Praise God that the “crushing” we deserve as natural born offspring of the serpent was taken by Jesus, the perfect offspring of the woman, in our place on the cross! Jesus’ crushed heel crushed Satan’s head and set us free from Satan! By Jesus’ death we go by faith from being the bondage children of Satan to being the adopted children of God! Praise the Lord for his mercy and grace!

Herein lies this article’s devotional value for all of us Christians: in Christ, we can overcome the temptations of Satan as believers. We can fight sin in our lives and overcome it by God’s grace. Luke 10:18-19, Romans 16:20, and Revelation 12 all point to believers’ struggle against Satan in which we will ultimately be victorious because Jesus was victorious at the cross and is returning one day to cast Satan forever into the eternal lake of fire (42-43).

The article, of course, was not perfect. Formatting is a minor issue. SBJT article notes are endnotes rather than footnotes, which makes reading them more cumbersome and more distracting from the main flow of the article’s main text (if you care to read them). In the case of this article, this format was particularly frustrating because many of Dr. Hamilton’s endnotes were quite interesting. For example, Dr. Hamilton’s note on the translation of Hebrews 11:11 is outstanding:

The emphasis on the important line of descent is also attested to in Heb 11:11, though translations usually obscure it. … [T]he text “woodenly” reads, “barren Sarah received power for the foundation of the seed.” In view of the Bible’s interest in the “holy seed,” the statement that “Sarah received power for the foundation of the seed” carries more freight than “Sarah received ability to conceive.” This common rendering of the text obscures all connection to the Bible’s “seed” theme. (48 n. 33)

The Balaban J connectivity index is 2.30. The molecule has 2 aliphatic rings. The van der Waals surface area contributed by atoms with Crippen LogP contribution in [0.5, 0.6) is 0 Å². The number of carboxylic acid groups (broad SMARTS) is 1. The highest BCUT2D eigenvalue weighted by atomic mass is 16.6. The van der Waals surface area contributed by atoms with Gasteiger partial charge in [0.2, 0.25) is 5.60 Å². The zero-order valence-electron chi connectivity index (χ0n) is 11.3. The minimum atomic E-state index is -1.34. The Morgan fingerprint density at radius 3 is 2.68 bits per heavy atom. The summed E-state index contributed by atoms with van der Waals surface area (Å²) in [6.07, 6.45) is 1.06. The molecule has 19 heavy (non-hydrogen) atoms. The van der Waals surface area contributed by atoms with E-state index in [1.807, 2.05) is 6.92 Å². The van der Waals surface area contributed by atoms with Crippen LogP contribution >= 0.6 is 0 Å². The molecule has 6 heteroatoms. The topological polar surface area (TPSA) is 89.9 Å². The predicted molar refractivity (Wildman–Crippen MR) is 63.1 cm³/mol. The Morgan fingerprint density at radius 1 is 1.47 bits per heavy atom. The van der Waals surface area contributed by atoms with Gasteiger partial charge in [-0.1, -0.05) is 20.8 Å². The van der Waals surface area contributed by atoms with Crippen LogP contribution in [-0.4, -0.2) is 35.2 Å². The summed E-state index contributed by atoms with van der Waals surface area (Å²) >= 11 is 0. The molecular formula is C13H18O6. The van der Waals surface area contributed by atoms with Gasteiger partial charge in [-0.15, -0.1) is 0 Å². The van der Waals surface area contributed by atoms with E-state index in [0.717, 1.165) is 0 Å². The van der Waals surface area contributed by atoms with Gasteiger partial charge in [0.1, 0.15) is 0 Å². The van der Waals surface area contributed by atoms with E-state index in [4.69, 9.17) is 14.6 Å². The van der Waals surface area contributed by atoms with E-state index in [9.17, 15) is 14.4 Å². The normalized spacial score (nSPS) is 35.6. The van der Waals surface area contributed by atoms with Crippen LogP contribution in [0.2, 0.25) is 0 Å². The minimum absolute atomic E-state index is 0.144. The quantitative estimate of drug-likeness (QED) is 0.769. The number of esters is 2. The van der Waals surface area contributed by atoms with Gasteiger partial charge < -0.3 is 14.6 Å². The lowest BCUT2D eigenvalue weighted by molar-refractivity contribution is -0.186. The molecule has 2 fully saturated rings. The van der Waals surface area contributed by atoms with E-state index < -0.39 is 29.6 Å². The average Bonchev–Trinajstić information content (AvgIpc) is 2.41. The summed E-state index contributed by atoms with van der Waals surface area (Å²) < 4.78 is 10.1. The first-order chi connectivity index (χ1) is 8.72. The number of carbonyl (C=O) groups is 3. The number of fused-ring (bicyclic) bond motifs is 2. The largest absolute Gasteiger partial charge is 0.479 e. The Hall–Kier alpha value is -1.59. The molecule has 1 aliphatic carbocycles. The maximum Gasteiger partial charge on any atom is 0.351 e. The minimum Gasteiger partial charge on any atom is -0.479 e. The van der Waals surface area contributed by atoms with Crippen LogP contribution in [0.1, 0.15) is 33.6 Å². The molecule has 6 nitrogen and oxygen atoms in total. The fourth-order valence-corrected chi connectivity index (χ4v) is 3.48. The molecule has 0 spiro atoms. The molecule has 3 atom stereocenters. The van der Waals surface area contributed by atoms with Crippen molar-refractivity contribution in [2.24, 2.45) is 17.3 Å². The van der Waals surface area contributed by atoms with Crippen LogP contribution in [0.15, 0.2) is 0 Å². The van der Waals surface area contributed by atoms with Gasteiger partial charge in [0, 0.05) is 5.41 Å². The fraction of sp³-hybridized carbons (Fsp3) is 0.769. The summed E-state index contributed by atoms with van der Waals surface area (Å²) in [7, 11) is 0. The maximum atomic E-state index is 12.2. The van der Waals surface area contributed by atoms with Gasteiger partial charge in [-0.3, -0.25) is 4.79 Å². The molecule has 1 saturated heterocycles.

Having taught Hebrews to the youth Sunday School class two years ago, I can attest that no commentator I used advocated this understanding of Hebrews 11. (David L. Allen came closest to agreeing with Hamilton’s translation because he was the only commentator to whom I had access who maintained the traditional reading of Sarah being the subject of this verse rather than Abraham, but he explicitly disavowed Hamilton’s reading. Nevertheless, an unspecified “some”  do side with Hamilton, Allen notes [551].) Despite Dr. Hamilton’s minority reading of Hebrews 11:11, in the context of biblical theology, in which a single theme is traced throughout Scripture (in this article “the skull-crushing seed of the woman”), his understanding is preferable to others’ translations. (Dr. Hamilton himself notes, however, that the KJV, NKJV, and HCSB translations also concur with his understanding.)

More significantly, the allusions to Genesis 3:15 cited by Dr. Hamilton are unequally persuasive. Many of them serve his argument well, but a few allusions seem stretched. Many of these unlikely allusions appear in the “Broken Enemies” section of his article in which he admits to “loosening … the image of the crushed head of the seed of the serpent in Gen 3:15, but it still remains related” (38-39). Nevertheless, this section does include a compelling argument about 1-2 Samuel being bookended by allusions to Genesis 3:15 (38). Although individual examples Dr. Hamilton gives do not seem, in my opinion, to support his argument that Genesis 3:15 is a foundational messianic text that is alluded to throughout Scripture, most of his examples do, so his argument stands. I highly recommend this article to every Christian to help them gain a better grasp on the gospel of our Lord Jesus Christ, which was promised–however faintly–all the way back in Genesis 3:15.

Romans 9-11 and Christian-Jewish Relations